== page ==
Investigating Somerset’s links with Arthurian legend
PUBLISHED: 12:35 27 February 2018
Stephen Roberts searches for Arthur in the county
Victory swung first to one side and then to the other, until the battle of Badon Hill, when the Britons made a considerable slaughter of the invaders.” So wrote Bede in the early eighth century, describing an event that occurred about two centuries earlier, when Roman legions had departed Britain and these islands fell prey to marauding Anglo-Saxons, keen to fill the power vacuum.
Mons Badonicus (its Latin name) or Mount Baden, was one of those battles lost to us in the mists of time. Fought between the Celts (the Ancient Britons) and the invading Anglo-Saxons, Baden is oft represented as the last stand of Ancient Briton, when the Celts inflicted a crushing defeat on the Anglo-Saxons, halting their westward expansion for a generation.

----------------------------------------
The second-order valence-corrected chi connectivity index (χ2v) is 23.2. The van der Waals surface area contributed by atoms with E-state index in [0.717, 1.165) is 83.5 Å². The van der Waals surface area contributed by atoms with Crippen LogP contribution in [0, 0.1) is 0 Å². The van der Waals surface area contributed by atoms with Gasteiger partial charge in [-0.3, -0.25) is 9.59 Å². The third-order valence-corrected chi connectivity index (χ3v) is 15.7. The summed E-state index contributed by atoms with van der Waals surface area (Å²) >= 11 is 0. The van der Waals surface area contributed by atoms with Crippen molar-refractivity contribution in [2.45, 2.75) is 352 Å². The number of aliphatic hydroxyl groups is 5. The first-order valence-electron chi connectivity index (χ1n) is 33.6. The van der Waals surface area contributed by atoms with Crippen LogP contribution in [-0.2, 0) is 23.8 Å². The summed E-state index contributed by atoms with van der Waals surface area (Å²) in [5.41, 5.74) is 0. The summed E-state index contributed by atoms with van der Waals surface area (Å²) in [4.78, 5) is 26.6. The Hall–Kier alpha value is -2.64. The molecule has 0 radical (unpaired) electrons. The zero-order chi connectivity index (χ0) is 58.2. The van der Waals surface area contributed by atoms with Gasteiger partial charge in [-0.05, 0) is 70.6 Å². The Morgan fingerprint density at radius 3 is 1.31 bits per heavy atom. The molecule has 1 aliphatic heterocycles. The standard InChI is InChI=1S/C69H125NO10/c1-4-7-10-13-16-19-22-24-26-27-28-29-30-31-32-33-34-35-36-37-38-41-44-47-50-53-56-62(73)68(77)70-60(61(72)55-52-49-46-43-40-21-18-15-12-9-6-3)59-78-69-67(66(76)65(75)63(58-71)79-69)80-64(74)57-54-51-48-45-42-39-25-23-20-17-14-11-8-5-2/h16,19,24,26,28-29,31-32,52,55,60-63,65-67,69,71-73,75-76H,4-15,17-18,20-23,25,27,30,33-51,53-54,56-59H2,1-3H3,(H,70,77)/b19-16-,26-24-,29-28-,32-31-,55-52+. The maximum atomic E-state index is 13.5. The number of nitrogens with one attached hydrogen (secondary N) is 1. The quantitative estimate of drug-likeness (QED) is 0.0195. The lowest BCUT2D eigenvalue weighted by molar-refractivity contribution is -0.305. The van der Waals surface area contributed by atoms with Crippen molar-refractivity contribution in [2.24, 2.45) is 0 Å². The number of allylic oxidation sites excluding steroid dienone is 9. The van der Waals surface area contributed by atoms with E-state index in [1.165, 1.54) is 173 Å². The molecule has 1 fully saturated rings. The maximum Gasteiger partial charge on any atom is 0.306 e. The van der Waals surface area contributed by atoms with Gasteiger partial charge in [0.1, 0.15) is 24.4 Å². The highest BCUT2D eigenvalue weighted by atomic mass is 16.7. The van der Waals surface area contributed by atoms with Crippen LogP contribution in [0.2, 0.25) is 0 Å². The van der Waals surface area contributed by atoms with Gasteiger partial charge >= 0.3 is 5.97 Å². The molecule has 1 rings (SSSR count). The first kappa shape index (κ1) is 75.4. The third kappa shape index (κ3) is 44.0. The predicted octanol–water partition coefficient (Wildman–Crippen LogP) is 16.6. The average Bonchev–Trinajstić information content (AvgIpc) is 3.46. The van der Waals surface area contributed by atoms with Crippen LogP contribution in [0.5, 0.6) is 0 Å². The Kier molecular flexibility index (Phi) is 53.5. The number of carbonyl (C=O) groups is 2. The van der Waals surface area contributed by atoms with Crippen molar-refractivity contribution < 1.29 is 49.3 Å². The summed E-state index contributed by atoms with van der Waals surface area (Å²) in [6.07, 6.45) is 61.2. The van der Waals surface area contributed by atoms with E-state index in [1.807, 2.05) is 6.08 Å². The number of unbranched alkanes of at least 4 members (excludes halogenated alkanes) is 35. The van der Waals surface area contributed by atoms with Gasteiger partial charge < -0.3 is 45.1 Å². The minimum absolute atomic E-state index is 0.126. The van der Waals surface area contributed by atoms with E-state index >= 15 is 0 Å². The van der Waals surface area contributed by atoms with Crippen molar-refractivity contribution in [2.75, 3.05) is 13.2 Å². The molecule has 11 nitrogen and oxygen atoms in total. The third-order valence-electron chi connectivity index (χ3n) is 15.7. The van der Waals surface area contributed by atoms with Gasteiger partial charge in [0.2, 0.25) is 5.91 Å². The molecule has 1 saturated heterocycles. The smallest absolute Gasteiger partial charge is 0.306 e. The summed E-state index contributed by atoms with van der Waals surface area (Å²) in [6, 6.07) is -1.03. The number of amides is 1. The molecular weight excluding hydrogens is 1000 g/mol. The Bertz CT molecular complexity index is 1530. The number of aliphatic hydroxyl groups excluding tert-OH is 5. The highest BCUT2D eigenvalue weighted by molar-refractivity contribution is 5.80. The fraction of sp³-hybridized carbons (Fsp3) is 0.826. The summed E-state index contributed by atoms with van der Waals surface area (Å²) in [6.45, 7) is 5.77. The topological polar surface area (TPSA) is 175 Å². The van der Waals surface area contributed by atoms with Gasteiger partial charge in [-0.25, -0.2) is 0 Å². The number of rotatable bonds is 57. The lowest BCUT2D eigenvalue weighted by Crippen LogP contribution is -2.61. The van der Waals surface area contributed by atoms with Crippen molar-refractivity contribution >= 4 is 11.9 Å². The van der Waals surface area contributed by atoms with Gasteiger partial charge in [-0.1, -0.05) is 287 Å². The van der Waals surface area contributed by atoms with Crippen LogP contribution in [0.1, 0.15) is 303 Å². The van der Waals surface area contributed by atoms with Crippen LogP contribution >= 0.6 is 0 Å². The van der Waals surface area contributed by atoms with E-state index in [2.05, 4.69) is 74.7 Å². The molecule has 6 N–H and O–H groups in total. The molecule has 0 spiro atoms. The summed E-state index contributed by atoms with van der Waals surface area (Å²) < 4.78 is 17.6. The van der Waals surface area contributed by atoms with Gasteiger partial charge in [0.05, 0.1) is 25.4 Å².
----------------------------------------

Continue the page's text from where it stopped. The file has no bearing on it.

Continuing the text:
If you believe the writings of Welsh cleric Nennius in the ninth century, one of the British leaders at Badon was King Arthur, and the battle one of 12 he allegedly fought against the Saxons. Welcome, King Arthur, Britain’s number one myth. Nennius doesn’t actually describe him as a king, but a leader instead, something repeated by the 10th century Welsh Annals, which date Badon to around 516-518 AD. What we have here is a generalissimo.
But where was Badon? No one knows for sure, though a West Country battlefield is favoured, with Wiltshire and Dorset sites posited. Somerset boasts a potential location, too: Little Solsbury Hill, near Bath. A Somerset Badon would be apt, for it is in our county where the so-called Dark Ages are being slowly enlightened by archaeologists’ discoveries. As a lost period emerges, I went to Little Solsbury to investigate.
It’s possible to drive almost to the top up a narrow track; I just prayed I didn’t meet anything coming down. There’s an information board at the foot of the final climb, which is made on foot. Further up is a National Trust sign and on the plateau, once an Iron Age hill fort, is a stone recording this land’s presentation to the Trust.